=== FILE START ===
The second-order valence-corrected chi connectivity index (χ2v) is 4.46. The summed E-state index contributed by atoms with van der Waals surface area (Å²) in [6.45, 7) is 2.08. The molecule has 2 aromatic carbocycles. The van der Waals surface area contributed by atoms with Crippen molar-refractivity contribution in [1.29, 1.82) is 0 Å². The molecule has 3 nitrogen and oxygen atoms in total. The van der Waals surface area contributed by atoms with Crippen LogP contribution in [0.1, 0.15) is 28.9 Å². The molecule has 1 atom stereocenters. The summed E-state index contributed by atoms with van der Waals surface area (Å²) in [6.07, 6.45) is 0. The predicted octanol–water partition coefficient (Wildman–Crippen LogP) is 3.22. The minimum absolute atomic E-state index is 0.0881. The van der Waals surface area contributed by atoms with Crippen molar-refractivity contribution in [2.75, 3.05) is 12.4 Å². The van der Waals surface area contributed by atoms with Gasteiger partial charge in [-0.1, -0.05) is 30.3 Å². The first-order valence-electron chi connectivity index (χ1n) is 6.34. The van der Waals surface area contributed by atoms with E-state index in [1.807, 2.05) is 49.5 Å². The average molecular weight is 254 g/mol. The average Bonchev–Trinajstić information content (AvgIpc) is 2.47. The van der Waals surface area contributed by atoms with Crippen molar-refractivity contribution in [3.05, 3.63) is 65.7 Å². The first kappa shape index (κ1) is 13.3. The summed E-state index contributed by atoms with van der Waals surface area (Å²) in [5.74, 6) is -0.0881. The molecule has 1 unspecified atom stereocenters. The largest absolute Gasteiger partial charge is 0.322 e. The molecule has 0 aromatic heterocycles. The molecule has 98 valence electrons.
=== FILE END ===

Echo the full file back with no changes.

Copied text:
The second-order valence-corrected chi connectivity index (χ2v) is 4.46. The summed E-state index contributed by atoms with van der Waals surface area (Å²) in [6.45, 7) is 2.08. The molecule has 2 aromatic carbocycles. The van der Waals surface area contributed by atoms with Crippen molar-refractivity contribution in [1.29, 1.82) is 0 Å². The molecule has 3 nitrogen and oxygen atoms in total. The van der Waals surface area contributed by atoms with Crippen LogP contribution in [0.1, 0.15) is 28.9 Å². The molecule has 1 atom stereocenters. The summed E-state index contributed by atoms with van der Waals surface area (Å²) in [6.07, 6.45) is 0. The predicted octanol–water partition coefficient (Wildman–Crippen LogP) is 3.22. The minimum absolute atomic E-state index is 0.0881. The van der Waals surface area contributed by atoms with Crippen molar-refractivity contribution in [2.75, 3.05) is 12.4 Å². The van der Waals surface area contributed by atoms with Gasteiger partial charge in [-0.1, -0.05) is 30.3 Å². The first-order valence-electron chi connectivity index (χ1n) is 6.34. The van der Waals surface area contributed by atoms with E-state index in [1.807, 2.05) is 49.5 Å². The average molecular weight is 254 g/mol. The average Bonchev–Trinajstić information content (AvgIpc) is 2.47. The van der Waals surface area contributed by atoms with Crippen molar-refractivity contribution in [3.05, 3.63) is 65.7 Å². The first kappa shape index (κ1) is 13.3. The summed E-state index contributed by atoms with van der Waals surface area (Å²) in [5.74, 6) is -0.0881. The molecule has 1 unspecified atom stereocenters. The largest absolute Gasteiger partial charge is 0.322 e. The molecule has 0 aromatic heterocycles. The molecule has 98 valence electrons.